A Conversation with Authors Helen Kiyong Kim and Noah Samuel Leavitt about Their Shared Values and Raising a Family

August 10, 2016Aron Hirt-Manheimer

In their book JewAsian: Race, Religion, and Identity for America’s Newest Jews (University of Nebraska Press), scholarly husband/wife team Helen Kiyong Kim and Noah Samuel Leavitt examine the intersection of race, religion, and ethnicity in the increasing number of households that are both Jewish American and Asian American (like theirs is).

Using in-depth interviews with couples and children of Jewish/Asian American marriages, the authors shed light on the everyday lives of these partnerships and how their children negotiate their own identities today. They told us a bit about their work.

ReformJudaism.org: What motivated you to write this book?

As a couple and as new parents, we wanted to know whether or not others who were intermarried along religious, ethnic, and racial lines were thinking about the same kinds of issues regarding growing a marriage and a family. We couldn’t find anything in existing literature that could offer much guidance.

Many Jewish American and Asian American couples say they were drawn together by a shared set of values that sustains their relationships. What are those values?

They revolve around education, a strong work ethic, and close-knit families. For the majority of the Asian American partners who were not Jewish, raising a Jewish family was not seen as being in conflict with their own cultures because of the baseline similarities in values. (That doesn’t mean, of course, that all Asian and Jewish Americans believe in or live by these values.)

In raising and educating their children, how do Jewish-Asian couples decide on the relative importance of passing on their own inherited religious and ethnic customs, practices, and beliefs?

The couples we interviewed generally try to expose their children to all aspects of their religious, racial, and ethnic background, but educational decisions often boiled down to a balance between what types of resources were available in their respective communities. Many couples talked about how practicing Judaism outside the home was easier than enacting a particular Asian ethnicity because of the greater presence of organizational and community-based resources, including synagogues, day schools, and Jewish community centers.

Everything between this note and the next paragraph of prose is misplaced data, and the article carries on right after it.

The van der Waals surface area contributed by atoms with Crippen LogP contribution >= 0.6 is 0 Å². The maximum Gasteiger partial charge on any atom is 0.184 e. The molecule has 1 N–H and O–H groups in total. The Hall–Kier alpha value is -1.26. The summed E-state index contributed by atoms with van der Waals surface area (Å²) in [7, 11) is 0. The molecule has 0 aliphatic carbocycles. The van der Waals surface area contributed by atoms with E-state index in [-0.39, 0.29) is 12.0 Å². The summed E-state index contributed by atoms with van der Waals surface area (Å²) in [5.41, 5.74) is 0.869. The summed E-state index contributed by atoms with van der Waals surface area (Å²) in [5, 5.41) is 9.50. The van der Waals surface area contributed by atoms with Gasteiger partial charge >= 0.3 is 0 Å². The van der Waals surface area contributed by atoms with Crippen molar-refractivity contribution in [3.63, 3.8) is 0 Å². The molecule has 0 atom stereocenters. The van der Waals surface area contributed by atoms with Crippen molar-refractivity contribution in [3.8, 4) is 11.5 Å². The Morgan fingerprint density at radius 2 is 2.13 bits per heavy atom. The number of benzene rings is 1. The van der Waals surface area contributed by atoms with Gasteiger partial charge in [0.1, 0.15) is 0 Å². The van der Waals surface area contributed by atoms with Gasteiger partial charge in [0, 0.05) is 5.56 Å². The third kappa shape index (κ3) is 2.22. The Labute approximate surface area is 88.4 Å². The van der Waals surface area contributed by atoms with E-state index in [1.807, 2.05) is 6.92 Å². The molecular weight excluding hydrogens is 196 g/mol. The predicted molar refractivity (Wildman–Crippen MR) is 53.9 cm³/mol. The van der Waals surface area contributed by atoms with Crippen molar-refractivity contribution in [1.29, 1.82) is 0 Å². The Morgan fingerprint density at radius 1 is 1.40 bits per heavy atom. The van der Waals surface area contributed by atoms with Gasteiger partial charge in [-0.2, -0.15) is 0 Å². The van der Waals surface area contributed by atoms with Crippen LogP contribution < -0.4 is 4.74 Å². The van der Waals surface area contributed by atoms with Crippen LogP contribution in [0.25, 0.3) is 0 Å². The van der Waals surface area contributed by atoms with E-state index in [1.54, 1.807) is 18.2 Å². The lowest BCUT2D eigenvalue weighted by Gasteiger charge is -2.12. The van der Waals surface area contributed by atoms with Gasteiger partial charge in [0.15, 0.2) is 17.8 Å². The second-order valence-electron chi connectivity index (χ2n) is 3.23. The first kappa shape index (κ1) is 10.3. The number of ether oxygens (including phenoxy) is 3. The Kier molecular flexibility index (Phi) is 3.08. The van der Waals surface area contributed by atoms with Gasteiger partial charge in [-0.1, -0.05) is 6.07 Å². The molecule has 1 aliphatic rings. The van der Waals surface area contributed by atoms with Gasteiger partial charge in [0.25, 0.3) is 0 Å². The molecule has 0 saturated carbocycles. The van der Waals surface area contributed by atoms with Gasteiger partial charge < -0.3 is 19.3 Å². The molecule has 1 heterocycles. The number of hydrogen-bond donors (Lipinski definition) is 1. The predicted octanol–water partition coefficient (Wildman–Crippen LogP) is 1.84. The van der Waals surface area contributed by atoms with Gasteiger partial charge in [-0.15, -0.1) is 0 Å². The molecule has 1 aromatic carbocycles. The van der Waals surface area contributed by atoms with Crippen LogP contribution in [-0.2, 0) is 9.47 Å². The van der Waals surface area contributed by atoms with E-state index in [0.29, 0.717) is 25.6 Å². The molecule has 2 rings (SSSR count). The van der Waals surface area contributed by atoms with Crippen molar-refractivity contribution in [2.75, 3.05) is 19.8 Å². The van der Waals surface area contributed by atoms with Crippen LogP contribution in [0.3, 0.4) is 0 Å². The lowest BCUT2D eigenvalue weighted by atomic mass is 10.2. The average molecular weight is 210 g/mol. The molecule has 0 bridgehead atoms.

How do the adult children of these intermarriages think about and negotiate their racial, ethnic, and religious identities?

First and foremost, they see themselves as multiracial individuals. For some, this plays out in everyday life as being able to float in different, racialized social spaces because of their mixed backgrounds. As mixed-race Jews themselves, they are likely to discount the fact that Jews are white because they don’t see themselves as Jews in this way.

We heard from some Asian American spouses that when they walked into Jewish spaces, they were automatically assumed to be only “partially Jewish” or not committed to Judaism.

How can we make sure that every family feels like they belong?

It’s vital not to make assumptions about their commitment, knowledge level, or religious attachment to Jews and Judaism just because of what they look like or their ethnic background. That said, during the eight years that we’ve been working on this project, we’ve seen the Union for Reform Judaism take significant and laudable steps toward helping congregations become more responsive to the diversity of their membership. We encourage continued investment in this kind of work, because we’ve seen that Jewish families that might be thought of as “diverse” are often highly energetic and engaged in Judaism.

You end your book with a description of a Hanukkah candle-lighting ceremony in the White House, where Rabbi Angela Warnick Buchdahl of Central Synagogue, daughter of a Jewish father and Korean Buddhist mother, commented that our founding fathers “could not imagine that in 2014 that there would be a female, Asian-American rabbi lighting the menorah in the White House for an African-American president.” What did that scene signify for you?

It signified the demographic changes happening in our country in general, and particularly within the Jewish community. As a reflection of the increase of interracial unions, Rabbi Buchdahl and President Obama are just two, albeit very prominent, examples of children born to these kinds of couples.

This scene also provided us with an opportunity to see ourselves as what we have always been throughout history: a racially and ethnically diverse people with an enormous degree of variation in how communities define and celebrate our Judaism.

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